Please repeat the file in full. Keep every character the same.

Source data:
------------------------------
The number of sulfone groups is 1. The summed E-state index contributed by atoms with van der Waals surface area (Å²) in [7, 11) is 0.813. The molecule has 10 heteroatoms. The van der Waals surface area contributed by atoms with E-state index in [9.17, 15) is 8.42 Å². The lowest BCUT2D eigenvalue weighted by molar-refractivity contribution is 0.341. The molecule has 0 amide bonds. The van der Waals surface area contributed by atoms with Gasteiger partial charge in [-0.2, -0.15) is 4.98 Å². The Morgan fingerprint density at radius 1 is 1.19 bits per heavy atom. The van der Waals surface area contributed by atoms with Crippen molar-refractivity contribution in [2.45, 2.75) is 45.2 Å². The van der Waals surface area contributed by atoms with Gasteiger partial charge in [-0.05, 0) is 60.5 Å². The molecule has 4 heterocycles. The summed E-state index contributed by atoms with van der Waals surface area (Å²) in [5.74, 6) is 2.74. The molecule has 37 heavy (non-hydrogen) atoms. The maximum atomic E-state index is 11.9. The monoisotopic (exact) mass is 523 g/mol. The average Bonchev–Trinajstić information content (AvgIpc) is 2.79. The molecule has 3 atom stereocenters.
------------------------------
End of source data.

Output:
The number of sulfone groups is 1. The summed E-state index contributed by atoms with van der Waals surface area (Å²) in [7, 11) is 0.813. The molecule has 10 heteroatoms. The van der Waals surface area contributed by atoms with E-state index in [9.17, 15) is 8.42 Å². The lowest BCUT2D eigenvalue weighted by molar-refractivity contribution is 0.341. The molecule has 0 amide bonds. The van der Waals surface area contributed by atoms with Gasteiger partial charge in [-0.2, -0.15) is 4.98 Å². The Morgan fingerprint density at radius 1 is 1.19 bits per heavy atom. The van der Waals surface area contributed by atoms with Crippen molar-refractivity contribution in [2.45, 2.75) is 45.2 Å². The van der Waals surface area contributed by atoms with Gasteiger partial charge in [-0.05, 0) is 60.5 Å². The molecule has 4 heterocycles. The summed E-state index contributed by atoms with van der Waals surface area (Å²) in [5.74, 6) is 2.74. The molecule has 37 heavy (non-hydrogen) atoms. The maximum atomic E-state index is 11.9. The monoisotopic (exact) mass is 523 g/mol. The average Bonchev–Trinajstić information content (AvgIpc) is 2.79. The molecule has 3 atom stereocenters.